Across the sweep of the strait, Mount Teide rises majestically over Tenerife and the entire archipelago surrounding it. From my balcony in the last house in the village I can see the sun rise across the sea just to the left of Teide. With the acquired knowledge of my short stay here in Agulo I’m already attuned to the whims of the Atlantic, the warm waters of the Gulf Stream caressing the archipelago and the cooling trade winds blowing across my chosen Paradise. This may also account for the presence of dolphins as well as sperm, pilot and finback whales throughout the year especially in the waters around La Gomera and El Hierro.
Just an donkey's roar along the winding road is the village and valley of Hermigua, voted “the best climate in the world” by the University of La Laguna as recently as 2007. Unlike the south of La Gomera the surge of the Atlantic must be respected if considering a cooling swim. With care and attention to the swell one can enjoy a leisurely swim in Playa Hermigua, the more protected beach of La Caleta and the slightly wilder Playa de Valhermosa in the true north of the island. Fishing off the rocks is a much-enjoyed pastime, a way of life for some, though even greater care is needed in the pursuit of same. If it were easy I suppose everyone would be at it. A bit like making potato bread as Tess used to say, though hers was unforgettable once you got over the colour and the initial taste.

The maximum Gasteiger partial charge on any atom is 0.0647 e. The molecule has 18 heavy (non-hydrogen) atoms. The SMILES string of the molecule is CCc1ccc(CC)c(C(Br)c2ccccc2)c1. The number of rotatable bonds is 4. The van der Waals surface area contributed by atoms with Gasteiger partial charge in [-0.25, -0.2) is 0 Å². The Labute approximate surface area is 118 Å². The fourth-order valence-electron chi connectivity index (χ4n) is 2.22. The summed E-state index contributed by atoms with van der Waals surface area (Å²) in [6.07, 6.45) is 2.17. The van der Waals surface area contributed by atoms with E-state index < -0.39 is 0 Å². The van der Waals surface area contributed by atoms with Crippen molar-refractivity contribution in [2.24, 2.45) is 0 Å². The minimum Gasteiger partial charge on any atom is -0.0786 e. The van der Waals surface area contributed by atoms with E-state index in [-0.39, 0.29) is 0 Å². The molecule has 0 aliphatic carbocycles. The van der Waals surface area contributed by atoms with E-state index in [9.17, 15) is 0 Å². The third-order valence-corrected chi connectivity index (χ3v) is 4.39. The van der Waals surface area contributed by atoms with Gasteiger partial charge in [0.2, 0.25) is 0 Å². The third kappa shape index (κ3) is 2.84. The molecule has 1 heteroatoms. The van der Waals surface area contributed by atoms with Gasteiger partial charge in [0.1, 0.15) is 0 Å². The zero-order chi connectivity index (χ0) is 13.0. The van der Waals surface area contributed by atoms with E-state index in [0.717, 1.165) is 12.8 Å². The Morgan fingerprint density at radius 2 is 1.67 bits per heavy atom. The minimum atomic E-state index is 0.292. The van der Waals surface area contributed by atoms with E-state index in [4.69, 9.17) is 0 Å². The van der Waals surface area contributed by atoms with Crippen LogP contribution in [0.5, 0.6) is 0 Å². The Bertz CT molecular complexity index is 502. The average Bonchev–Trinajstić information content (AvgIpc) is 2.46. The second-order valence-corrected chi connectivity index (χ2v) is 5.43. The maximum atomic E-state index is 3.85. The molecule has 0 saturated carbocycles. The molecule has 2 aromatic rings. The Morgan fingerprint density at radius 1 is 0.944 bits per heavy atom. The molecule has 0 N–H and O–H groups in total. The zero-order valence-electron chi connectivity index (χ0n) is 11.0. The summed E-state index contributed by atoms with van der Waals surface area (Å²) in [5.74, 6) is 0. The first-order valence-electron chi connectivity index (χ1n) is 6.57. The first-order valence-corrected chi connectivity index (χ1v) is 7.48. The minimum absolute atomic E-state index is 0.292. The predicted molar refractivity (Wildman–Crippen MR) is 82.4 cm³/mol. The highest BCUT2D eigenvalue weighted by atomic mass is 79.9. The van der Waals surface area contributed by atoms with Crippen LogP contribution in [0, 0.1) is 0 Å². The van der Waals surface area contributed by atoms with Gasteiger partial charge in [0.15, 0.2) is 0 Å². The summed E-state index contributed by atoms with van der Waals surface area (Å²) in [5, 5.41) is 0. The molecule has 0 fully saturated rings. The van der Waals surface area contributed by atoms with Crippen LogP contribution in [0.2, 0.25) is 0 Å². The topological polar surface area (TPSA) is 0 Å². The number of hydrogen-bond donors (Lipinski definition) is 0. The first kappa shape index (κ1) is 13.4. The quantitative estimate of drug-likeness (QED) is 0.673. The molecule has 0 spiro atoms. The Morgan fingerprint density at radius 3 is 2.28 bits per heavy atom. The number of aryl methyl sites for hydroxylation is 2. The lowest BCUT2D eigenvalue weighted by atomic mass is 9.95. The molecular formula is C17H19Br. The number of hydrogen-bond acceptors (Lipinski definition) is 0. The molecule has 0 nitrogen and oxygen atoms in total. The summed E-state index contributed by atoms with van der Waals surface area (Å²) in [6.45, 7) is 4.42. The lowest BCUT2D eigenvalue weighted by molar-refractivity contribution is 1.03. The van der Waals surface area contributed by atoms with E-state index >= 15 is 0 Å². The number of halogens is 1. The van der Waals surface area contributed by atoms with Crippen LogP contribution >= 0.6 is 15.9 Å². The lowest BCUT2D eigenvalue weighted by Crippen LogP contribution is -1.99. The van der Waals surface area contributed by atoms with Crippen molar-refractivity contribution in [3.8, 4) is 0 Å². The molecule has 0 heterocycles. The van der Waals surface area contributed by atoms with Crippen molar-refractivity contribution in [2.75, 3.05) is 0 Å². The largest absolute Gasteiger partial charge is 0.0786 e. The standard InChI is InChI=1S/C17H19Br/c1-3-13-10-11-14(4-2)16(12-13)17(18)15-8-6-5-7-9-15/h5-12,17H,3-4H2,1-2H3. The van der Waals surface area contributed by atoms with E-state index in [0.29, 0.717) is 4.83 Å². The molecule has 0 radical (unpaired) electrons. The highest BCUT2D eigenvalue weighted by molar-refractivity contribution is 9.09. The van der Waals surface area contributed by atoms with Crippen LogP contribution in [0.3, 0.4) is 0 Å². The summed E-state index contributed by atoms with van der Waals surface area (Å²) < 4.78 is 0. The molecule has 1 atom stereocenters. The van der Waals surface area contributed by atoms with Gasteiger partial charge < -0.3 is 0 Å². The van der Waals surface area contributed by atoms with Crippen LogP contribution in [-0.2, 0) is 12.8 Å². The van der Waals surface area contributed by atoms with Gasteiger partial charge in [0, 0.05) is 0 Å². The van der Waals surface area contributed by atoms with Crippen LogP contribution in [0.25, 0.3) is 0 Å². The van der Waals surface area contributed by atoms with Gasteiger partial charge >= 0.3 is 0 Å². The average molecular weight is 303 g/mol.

As with most discerning hippies of the 60’s and 70’s the more remote a place was the better it appealed to them. Thus places such as Goa, Mojacer, Ibiza, the Canaries, especially La Gomera, drew them like Kerry supporters to an All Ireland if the Kingdom was playing. Now that most of them are millionaires, having sold off their converted barns, farmhouses and caves to the nouveau riche, they have spread their wings and flown to new horizons.
Séamus Mac Aogáin

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1  Thank Séamus M
This review is the subjective opinion of a TripAdvisor member and not of TripAdvisor LLC
Reviewed 28 July 2016 via mobile

The View is amazing , the food was nice, the Service fast and friendly. And we Loved the Canarian Whistle concert.

Thank Ibo W
This review is the subjective opinion of a TripAdvisor member and not of TripAdvisor LLC
Reviewed 24 July 2016

Restaurant with amazing view. Didn't expect the food to be as good as it was. Really good food and service was good too.

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Thank Jason H
This review is the subjective opinion of a TripAdvisor member and not of TripAdvisor LLC